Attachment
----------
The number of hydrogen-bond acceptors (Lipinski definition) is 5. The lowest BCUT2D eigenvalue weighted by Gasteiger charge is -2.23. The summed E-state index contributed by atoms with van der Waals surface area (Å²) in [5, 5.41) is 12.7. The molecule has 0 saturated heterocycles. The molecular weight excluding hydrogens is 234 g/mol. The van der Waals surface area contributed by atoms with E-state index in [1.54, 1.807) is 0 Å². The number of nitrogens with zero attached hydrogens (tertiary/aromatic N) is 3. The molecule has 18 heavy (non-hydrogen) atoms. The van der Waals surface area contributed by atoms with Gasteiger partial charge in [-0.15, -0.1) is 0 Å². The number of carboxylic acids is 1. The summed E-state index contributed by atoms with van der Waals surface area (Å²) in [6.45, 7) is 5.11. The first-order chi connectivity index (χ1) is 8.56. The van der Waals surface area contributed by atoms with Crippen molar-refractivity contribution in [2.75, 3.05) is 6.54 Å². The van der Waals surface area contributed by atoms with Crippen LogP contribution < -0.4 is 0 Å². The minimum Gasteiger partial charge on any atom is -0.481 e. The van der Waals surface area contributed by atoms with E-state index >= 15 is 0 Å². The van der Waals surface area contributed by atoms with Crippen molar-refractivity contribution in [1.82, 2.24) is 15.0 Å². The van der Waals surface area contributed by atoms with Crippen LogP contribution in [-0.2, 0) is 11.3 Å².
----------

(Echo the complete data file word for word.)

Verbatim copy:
The number of hydrogen-bond acceptors (Lipinski definition) is 5. The lowest BCUT2D eigenvalue weighted by Gasteiger charge is -2.23. The summed E-state index contributed by atoms with van der Waals surface area (Å²) in [5, 5.41) is 12.7. The molecule has 0 saturated heterocycles. The molecular weight excluding hydrogens is 234 g/mol. The van der Waals surface area contributed by atoms with E-state index in [1.54, 1.807) is 0 Å². The number of nitrogens with zero attached hydrogens (tertiary/aromatic N) is 3. The molecule has 18 heavy (non-hydrogen) atoms. The van der Waals surface area contributed by atoms with Gasteiger partial charge in [-0.15, -0.1) is 0 Å². The number of carboxylic acids is 1. The summed E-state index contributed by atoms with van der Waals surface area (Å²) in [6.45, 7) is 5.11. The first-order chi connectivity index (χ1) is 8.56. The van der Waals surface area contributed by atoms with Crippen molar-refractivity contribution in [2.75, 3.05) is 6.54 Å². The van der Waals surface area contributed by atoms with Crippen LogP contribution < -0.4 is 0 Å². The minimum Gasteiger partial charge on any atom is -0.481 e. The van der Waals surface area contributed by atoms with E-state index >= 15 is 0 Å². The van der Waals surface area contributed by atoms with Crippen molar-refractivity contribution in [1.82, 2.24) is 15.0 Å². The van der Waals surface area contributed by atoms with Crippen LogP contribution in [-0.2, 0) is 11.3 Å².